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Parser for knitting patterns.

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Octocat-spinner-32 LICENSE
Octocat-spinner-32 README.md
Octocat-spinner-32 doc.go
Octocat-spinner-32 group.go
Octocat-spinner-32 lex.go
Octocat-spinner-32 node.go
Octocat-spinner-32 number.go
Octocat-spinner-32 pattern.go
Octocat-spinner-32 pattern_test.go
Octocat-spinner-32 reference.go
Octocat-spinner-32 row.go
Octocat-spinner-32 stitch.go
Octocat-spinner-32 stitchkind.go
Octocat-spinner-32 stitchmod.go
Octocat-spinner-32 token.go
README.md

knit

Note: This is work in progress and subject to breaking changes.

Knit parses knitting patterns into a parse tree.

To make this work reliably, we define a simple and relatively strict pattern syntax. There are established knitting pattern formats out there, but they are not strict enough to be suitable for parsing in a practical and efficient manner.

The pattern constructs we do support are taken from the overview on craftyarncouncil.com.

Pattern syntax

The lowest syntax level concerns the actual pattern constructs we recognize and these are only a small handful of minimal components we need to build everything else (see below). All constructs are case insensitive.

Rows

A single pattern can define stitch sequences for multiple rows. A row can be denoted with the Row keyword. It can optionally be followed by a number, indicating which row this represents.

Any pattern data following this Row node, up until the end of the pattern, or the next Row node, should be considered part of the same row. For example:

Row 1: P10 K10 P10
Row 2: K10 P10 K10

This pattern defines the stitching sequences for two distinct rows.

Stitch kinds

  • K: Knit stitch
  • P: Purl stitch
  • Ks: Knitwise Slip stitch
  • Ps: Purlwise Slip stitch
  • Co: CastOn
  • Bo: BindOff
  • Inc: Increase
  • Dec, tog: Decrease
  • Yo: Yarn over
  • K2Tog, K3Tog, K4Tog: Knit N together.
  • P2Tog, P3Tog, P4Tog: Purl N together.
  • Ca: Single Cable stitch
  • Psso: Pass second to last sitch over last one.
  • Ssk: Slip-slip-knit
  • Ssp: Slip-slip-purl

Stitches can be directly followed by a quantifier (see below), in order to determine how often they should be repeated. For example P3 K2 means: Three Purl stitches, followed by two Knit stitches.

Stitches can be prefixed with a modifier (see below). These specify some special usecase for the particular stitch. For example @P2 @K3 means: Two Purl stitches through back loop, followed by three Knit stitches through back loop.

Groupings

Any sequence of stitches can be encased in [ and ], to turn it into a distinct grouping. A group can have its own quantifiers (see below), to determine how often it should be repeated.

For example [p3 k3] 10 means: Three Purl stitches, followed by three knit stitches. And repeat the whole block ten times.

Quantifiers

Quantifiers specify the repetition count for a given stitch or group. They consist of absolute numbers (1, 2, etc) and specify an absolute number of repetitions for the preceeding stitch or group.

Every stitch and group has an implicit quantifier of 1. There is therefore no need to specify it in the pattern if all you need is for it to be knitted once.

E.g.: PK means one Purl Stitch, followed by one Knit stitch. It is functionally identical to the pattern P1K1.

Modifiers

Modifiers specify unique attributes for a given stitch. These are tokens which directly preceed the stitch name. Multiple modifiers can be applied to a single stitch.

Known modifiers include:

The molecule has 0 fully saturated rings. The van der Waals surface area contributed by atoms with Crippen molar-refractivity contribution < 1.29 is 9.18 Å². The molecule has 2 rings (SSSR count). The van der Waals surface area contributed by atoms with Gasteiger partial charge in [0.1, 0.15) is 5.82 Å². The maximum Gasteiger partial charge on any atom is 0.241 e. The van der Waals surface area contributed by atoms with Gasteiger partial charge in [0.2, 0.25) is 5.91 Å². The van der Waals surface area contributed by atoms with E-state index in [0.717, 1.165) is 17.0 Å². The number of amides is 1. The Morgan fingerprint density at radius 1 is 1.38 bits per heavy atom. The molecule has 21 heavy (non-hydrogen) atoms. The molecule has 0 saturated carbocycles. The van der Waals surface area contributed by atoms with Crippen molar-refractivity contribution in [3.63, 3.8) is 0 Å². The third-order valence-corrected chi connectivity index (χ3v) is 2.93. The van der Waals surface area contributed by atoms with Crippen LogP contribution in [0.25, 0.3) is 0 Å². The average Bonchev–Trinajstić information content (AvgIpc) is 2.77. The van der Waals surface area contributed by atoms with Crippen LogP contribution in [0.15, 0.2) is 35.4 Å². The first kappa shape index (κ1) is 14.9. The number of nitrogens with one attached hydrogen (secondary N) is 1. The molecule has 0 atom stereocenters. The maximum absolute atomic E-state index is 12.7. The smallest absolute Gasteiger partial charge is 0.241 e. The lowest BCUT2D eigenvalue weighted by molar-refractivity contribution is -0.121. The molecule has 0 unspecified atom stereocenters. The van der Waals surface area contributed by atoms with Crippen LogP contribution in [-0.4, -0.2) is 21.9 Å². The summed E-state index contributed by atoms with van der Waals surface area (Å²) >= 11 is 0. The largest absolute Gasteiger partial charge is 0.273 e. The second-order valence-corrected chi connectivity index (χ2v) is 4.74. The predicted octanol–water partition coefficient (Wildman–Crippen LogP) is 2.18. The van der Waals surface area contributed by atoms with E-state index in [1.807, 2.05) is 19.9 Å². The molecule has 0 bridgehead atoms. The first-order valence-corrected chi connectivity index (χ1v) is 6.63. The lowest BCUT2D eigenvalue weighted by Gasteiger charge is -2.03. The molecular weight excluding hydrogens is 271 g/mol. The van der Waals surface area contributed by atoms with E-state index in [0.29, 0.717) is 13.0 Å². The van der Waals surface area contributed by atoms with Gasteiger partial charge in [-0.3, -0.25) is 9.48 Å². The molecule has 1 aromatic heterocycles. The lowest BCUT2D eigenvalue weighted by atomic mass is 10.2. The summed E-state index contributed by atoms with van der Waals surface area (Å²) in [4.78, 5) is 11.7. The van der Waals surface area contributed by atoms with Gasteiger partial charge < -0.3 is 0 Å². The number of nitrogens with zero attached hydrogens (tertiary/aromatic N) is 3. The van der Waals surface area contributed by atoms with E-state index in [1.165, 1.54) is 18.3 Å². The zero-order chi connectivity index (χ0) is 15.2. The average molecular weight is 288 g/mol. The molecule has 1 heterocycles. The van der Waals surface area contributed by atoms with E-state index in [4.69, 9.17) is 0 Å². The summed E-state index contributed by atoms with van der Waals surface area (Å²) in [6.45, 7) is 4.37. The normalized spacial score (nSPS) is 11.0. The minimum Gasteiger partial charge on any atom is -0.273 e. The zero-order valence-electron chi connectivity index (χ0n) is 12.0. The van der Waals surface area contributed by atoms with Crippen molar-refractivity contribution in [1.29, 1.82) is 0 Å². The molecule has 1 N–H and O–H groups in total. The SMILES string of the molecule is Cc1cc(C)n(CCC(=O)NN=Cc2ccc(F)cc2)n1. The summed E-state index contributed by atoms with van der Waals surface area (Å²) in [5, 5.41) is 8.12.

• @: Denotes that the stitch is to be worked through the back loop instead of the front loop.
  • ^: Knit deep (previous row).
  • >: Yarn Forward. Meaning, we pass the working yarn to the front of the work, like one would do for a normal Purl stitch.
  • <: Yarn backward. Meaning, we pass the working yarn to the back of the work, like one would do for a normal Knit stitch.

For example @P2 ^K3 means: Two Purl stitches through back loop, followed by three deep Knit stitches.

Pattern Nesting

In addition, we allow other patterns to be referenced by name. This allow us to split large patterns up into smaller, managable chunks and build more complex patterns by embedding the ready-made building blocks.

For example, pattern 'abc' is defined as [P3 K3] 5. Pattern 'xyz' can incorporate 'abc' by referencing it by name: P10 abc 2 P10.

Reference Expansion

The parser does not expand the reference to 'abc' during parsing, but it is left in there as a Reference node with the name abc. It is up to the host application to supply the actual contents of this reference during use. Alternatively, one can instruct the pattern to do so by calling the Pattern.Expand(ReferenceHandler) method.

The host application must implement the ReferenceHandler and it should return a valid, compiled pattern for the supplied reference name. Expand expands all references in place.

For example:

a, err := Parse("abc", "[P3 K3] 5")
b, err := Parse("xyz", "P10 abc 2 P10")
err := b.Expand(...)

'xyz' is now:

P10 [[P3 K3] 5] 2 P10

Loop unrolling

The parser does not do loop unrolling by default. However, it can be instructed to do so by calling the Pattern.Unroll() method.

For example:

P2 K3 [P INC 2] 2

Will become:

P P K K K P INC INC P INC INC

This is mostly practical when using the pattern to generate some other form of output. Getting rid of the nested groupings like this makes processing considerably easier.

After a call to Pattern.Unroll, there should be no Number or Group nodes left in the pattern. Only a flat list of Stitch nodes and optionally some Reference nodes if Pattern.Expand was not yet called.

Usage

go get github.com/jteeuwen/knit

License

Unless otherwise stated, all of the work in this project is subject to a 1-clause BSD license. Its contents can be found in the enclosed LICENSE file.

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